Katharina Sommer, the head of government affairs at cybersecurity business NCC Group, citing her company's recent Digital Dawn report on cyber policy during political transition, said “public opinion polling consistently shows that people are worried about cybersecurity and that they do want governments to keep them safe in cyberspace.” 

“So there is a clear imperative or a public demand for the government and politicians to do more about it,” she said.

What more can be done?

There have been very few political criticisms of the government’s approach to cybersecurity outside of those made by the Joint Committee on the National Security Strategy. One of the committee’s members, Lord Dannatt — the former head of the British Army — was among those who called on the government to to get on the “forward foot” with ransomware instead of “absorbing the punches,” in an examination of the government’s approach by Recorded Future News.

Officials in Westminster were urged to put more money behind operations to disrupt ransomware gangs amid an increase in attacks instead of its ongoing priority focus on resilience — encouraging organizations to improve their cybersecurity, and to prepare to recover quickly if a compromise does occur. But this solution isn’t necessarily agreed upon by the opposition.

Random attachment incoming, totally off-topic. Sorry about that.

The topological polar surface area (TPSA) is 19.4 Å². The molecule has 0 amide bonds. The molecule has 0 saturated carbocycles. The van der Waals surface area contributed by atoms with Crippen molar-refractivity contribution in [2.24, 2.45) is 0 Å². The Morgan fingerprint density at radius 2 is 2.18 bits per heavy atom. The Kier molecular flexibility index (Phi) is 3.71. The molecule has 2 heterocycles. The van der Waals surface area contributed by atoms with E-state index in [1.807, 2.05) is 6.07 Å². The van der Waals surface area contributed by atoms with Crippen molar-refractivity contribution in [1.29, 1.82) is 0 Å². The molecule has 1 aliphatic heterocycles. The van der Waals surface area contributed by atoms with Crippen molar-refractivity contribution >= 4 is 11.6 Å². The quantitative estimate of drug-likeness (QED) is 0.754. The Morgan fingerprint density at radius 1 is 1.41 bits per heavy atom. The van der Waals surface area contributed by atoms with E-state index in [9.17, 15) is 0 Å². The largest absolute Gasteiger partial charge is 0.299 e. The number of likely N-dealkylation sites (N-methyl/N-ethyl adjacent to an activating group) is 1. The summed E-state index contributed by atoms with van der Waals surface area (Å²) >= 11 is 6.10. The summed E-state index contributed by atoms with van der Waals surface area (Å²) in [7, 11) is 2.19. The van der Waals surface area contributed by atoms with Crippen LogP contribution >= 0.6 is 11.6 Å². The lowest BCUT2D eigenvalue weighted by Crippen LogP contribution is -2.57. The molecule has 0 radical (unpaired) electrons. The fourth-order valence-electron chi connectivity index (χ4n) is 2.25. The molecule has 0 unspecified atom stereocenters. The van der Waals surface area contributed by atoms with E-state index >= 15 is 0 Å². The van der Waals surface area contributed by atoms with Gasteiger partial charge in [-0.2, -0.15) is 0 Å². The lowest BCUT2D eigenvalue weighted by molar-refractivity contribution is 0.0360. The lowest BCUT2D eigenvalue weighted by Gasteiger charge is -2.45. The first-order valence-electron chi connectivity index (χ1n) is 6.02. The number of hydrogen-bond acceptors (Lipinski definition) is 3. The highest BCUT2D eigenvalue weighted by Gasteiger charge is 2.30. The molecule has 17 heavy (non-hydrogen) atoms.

“There's still the question about whether that increase in priority and increasing operational effort can do much more than mount a kind of a whack-a-mole defense: cybercriminals will keep coming back, you can take out one group and that just leaves space for another group to ramp up its operation. So it's a pretty frustrating policy problem which would face any party in government,” Devanny said.

“There is no evidence that Labour has such a plan,” he added, noting that it wouldn’t necessarily be expected to come into government with one. “And I think in part that's a recognition that in government they would have the same levers that the Conservatives have had in government, but will need to reflect on whether they can use those levers more effectively.”

While there is room for opposition parties to criticize the government approach, there could be political blowback for the Labour Party if it were to focus on the issue too much “given that it essentially expects to be the party of government in a month's time,” he said.

“Calibrating the way in which the Labour Party holds the government to account, in light of the fact that the same yardstick could very well be applied to them very soon, I think that might be prompting a more cautious public response,” Devanny said.

Stevens concurred: “Once you make it a political issue, if you don't fix it, it can come back and bite you on the ass."

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Alexander Martin

Alexander Martin

is the UK Editor for Recorded Future News. He was previously a technology reporter for Sky News and is also a fellow at the European Cyber Conflict Research Initiative.